Are you able to provide any color around sales trends during the quarter in the street portfolio in the sub-markets where you operate?
Not really. There are a lot of great things about street retail, but the sales reporting does not come close to what our friends in the enclosed malls have been able to achieve. So everything is more anecdotal and it varies, tenant by tenant, street by street. So other than the macro themes that we're all reading about, it's really hard to give much more color.
Okay and then just shifting gears to Brandywine Town Center, you have $166 million maturity later this year. What's the plan to handle that as of now and you only own 22% of that property. Would you want to increase your stake as part of a larger recapitalization of the property or are there any options to take out or be taken out by your partner? And is that a potential option here?
Yes and in fact, it's contemplated that sooner or later we should be able to accomplish that, the debt refinancing should be relatively straightforward. Jon?
It is and most likely the tack there will be to do a bridge financing for some interim period of time until we come up with the ultimate conclusion and resolution in terms of that asset. So you should expect to see that just refinanced in the next couple of months.
And then a recap of it along the lines of what you discussed at some point in the not distant future, at which point then, we're in a position to have that unencumbered.
Okay, just lastly Jon, you mentioned some retenanting in the suburban portfolio that'll be a drag on the same-store NOI growth in the first half of the year. Can you just discuss what's happening there which properties or retailers where you're experiencing some down time?
It actually it goes across a number of properties. It's no one specific tenant and so it's normal rotation, primarily shop space. But it does have an impact on that same-store metric. So again, as those tenants go out and we incur down time, obviously it's a drag, but then they'll come back in the second half of the year. Broad based still across the portfolio in a number of tenants.
Our next question comes from the line of Jeremy Metz from UBS. Your question please.
I just had one quick follow-up on the suburban question that was just asked. Can you quantify that in terms of the NOI impact, to get a feeling for how much we should think about going out in the first half of the year? And then it sounds like, Jon, we should expect all that to come back online by, call it, the end of the year?
More or less. So if you look at the same-store NOI base, it's $90 million, so every percentage is close to $1 million, right? So if you think of 3% to 4%, so if that goes down 1% or 2%, you're talking $1 million to $2 million of down time and then swinging back up in the second half of the year.
Okay and then just one other one here. There's obviously a lot of cautious commentary about the retail environment. Ken, you highlighted in your opening remarks and in answers to other questions. So I'm just wondering if you're seeing this caution play out in any lease negotiations you're having either getting more difficult or taking longer just to execute. And then if you can just break that down between your urban and suburban portfolios.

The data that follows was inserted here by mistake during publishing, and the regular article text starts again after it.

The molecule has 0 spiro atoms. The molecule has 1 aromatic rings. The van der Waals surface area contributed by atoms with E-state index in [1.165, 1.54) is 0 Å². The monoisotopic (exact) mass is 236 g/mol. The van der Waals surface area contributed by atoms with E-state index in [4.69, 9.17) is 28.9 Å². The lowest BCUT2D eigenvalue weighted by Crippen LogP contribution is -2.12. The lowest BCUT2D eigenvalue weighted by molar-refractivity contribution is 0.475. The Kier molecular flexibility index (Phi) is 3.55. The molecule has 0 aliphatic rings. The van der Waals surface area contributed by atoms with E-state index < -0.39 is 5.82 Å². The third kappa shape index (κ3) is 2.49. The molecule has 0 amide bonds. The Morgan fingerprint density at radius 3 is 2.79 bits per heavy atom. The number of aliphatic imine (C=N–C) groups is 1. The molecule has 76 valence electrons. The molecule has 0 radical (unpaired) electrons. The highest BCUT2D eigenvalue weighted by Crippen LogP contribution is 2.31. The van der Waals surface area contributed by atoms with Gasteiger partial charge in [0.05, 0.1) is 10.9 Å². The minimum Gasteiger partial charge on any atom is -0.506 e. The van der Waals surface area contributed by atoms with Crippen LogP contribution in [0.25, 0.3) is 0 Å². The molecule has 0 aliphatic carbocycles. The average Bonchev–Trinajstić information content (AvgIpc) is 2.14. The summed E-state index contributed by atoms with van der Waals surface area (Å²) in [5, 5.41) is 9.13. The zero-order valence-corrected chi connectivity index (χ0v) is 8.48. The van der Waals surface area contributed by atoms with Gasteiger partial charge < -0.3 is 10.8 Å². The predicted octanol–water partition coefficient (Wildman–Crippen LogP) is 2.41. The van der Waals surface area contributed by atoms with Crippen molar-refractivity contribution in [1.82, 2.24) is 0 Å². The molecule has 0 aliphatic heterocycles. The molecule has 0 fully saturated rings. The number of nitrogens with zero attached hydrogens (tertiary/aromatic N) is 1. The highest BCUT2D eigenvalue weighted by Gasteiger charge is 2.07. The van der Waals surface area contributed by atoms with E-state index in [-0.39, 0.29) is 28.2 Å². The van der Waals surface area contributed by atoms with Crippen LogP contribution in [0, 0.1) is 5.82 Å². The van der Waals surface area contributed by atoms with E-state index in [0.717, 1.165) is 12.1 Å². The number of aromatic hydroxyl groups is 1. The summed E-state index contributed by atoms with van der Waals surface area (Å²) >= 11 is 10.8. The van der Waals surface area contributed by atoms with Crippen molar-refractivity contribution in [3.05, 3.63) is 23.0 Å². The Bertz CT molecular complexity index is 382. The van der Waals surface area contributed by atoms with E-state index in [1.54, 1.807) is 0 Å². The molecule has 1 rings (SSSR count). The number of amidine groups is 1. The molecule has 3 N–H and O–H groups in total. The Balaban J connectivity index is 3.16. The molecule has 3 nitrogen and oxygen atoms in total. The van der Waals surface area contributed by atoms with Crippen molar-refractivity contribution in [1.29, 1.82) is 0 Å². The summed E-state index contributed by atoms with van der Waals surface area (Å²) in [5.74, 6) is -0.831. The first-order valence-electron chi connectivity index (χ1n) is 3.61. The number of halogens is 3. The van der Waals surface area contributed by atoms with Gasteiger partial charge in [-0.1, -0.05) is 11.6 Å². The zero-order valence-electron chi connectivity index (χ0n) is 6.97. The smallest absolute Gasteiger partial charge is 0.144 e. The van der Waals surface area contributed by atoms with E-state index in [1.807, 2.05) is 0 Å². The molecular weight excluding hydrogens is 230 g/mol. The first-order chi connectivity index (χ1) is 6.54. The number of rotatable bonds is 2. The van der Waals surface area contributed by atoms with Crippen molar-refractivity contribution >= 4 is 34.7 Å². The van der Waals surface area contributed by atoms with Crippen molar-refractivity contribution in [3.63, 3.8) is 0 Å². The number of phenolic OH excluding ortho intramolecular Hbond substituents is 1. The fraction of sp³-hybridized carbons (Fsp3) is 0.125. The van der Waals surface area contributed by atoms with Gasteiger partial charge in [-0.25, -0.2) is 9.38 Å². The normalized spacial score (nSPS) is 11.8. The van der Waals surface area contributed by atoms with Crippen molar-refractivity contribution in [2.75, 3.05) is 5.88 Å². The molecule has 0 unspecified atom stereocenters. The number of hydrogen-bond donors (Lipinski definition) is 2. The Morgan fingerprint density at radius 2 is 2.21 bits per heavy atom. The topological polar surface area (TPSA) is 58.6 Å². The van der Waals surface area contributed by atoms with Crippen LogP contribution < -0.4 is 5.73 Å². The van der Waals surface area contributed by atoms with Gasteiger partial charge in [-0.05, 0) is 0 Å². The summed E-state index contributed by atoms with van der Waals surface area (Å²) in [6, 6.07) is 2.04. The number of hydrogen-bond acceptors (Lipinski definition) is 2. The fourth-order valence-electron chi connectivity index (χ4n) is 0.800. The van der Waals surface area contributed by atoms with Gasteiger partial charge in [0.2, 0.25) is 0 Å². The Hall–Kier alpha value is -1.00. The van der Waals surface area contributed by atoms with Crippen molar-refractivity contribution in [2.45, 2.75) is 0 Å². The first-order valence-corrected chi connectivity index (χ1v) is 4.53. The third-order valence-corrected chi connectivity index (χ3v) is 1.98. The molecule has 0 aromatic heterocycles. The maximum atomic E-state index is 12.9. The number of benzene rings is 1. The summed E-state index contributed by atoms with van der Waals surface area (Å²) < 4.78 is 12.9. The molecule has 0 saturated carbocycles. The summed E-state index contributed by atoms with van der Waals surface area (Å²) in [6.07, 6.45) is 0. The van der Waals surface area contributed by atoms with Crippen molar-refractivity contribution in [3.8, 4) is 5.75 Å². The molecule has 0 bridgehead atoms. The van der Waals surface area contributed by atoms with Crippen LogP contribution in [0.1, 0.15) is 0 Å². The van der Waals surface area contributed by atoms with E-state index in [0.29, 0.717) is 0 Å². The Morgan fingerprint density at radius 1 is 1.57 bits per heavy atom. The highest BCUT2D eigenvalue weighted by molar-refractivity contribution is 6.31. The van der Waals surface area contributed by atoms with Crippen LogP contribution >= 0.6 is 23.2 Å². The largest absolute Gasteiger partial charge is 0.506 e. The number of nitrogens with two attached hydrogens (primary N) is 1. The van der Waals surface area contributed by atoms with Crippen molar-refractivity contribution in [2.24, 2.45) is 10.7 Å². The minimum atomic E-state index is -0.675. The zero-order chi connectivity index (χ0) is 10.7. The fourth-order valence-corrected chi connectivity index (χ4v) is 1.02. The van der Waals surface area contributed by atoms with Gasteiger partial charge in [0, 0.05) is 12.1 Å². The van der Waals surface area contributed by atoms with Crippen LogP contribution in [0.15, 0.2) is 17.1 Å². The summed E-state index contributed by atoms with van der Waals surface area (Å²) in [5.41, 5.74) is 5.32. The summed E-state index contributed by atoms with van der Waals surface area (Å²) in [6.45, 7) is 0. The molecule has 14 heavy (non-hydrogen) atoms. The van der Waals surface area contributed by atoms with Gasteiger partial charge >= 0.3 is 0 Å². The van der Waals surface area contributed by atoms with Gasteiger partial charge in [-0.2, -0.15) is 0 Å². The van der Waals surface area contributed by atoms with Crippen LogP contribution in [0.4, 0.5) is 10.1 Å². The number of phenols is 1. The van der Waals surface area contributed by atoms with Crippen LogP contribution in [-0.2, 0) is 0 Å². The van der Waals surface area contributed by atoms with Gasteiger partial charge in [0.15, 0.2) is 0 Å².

On the urban and street side, we have not seen it yet. And the one pleasant surprise has been none of our retailers are talking about the strengthening dollar and foreign tourism the way that I thought I might have been hearing, that in general, their discussion is their management teams, their CEO understand that these cyclical changes occur. But when they can open the kind of important location to present for their brand, they're willing to do that. Everyone complains about rent and the only distinction in the street and urban is the expectation that trees grow to the sky. Now retailers are saying, we can't participate in that. But we as landlords have never been strong advocates of that kind of rent growth. We've enjoyed it, so maybe you've seen some level of stabilization.
On the suburban side, it's very box specific, to our suburban retailer tenants, to their credit they have been very disciplined. And so we have not seen over the past several years any meaningful growth. And thankfully, our retailers have not stretched too far, so if there is some form of a softening, my hope is as it relates to new leases, that our retailers are making responsible decisions. That's certainly the sense in our negotiation. So I have not sensed a slowdown, but final point, we're 96% occupied. I think we signed, Jon, 15,000 square feet of leases last year?
So we're like the last person you should ask, given the quality of our portfolio. And we'll be watching how our peers are responding to all of this, but that's probably a better way to gauge it.
Our next question comes from the line of Jim Sullivan from Cowen Group. Your question please.
You've talked quite a bit about the mark-to-market opportunity, urban street retail versus suburban, following your prepared comments, highlighting that. You also mentioned as a second source of the stronger internal growth, contractual provisions, I believe I got that right. And I'm just curious, I'm curious on that point, Ken. If you could outline how the retailer appetite, as well as the lack of supply for good street retailer urban locations translates into your ability to negotiate stronger bumps, better lease terms generally and perhaps TIs?
Sure, so some of this, Jim, has to do with how these leases have historically been structured by the traditional street retail landlords which historically, the contractual growth was annual more often than not and closer to 3%, as opposed to on our suburban side where its been every 5 or 10 years and 1% to 2%. So that's a historical custom, that also, historically, the landlords put in fewer dollars in terms of retenanting in the fragmented street retail business than in the more traditional shopping center business.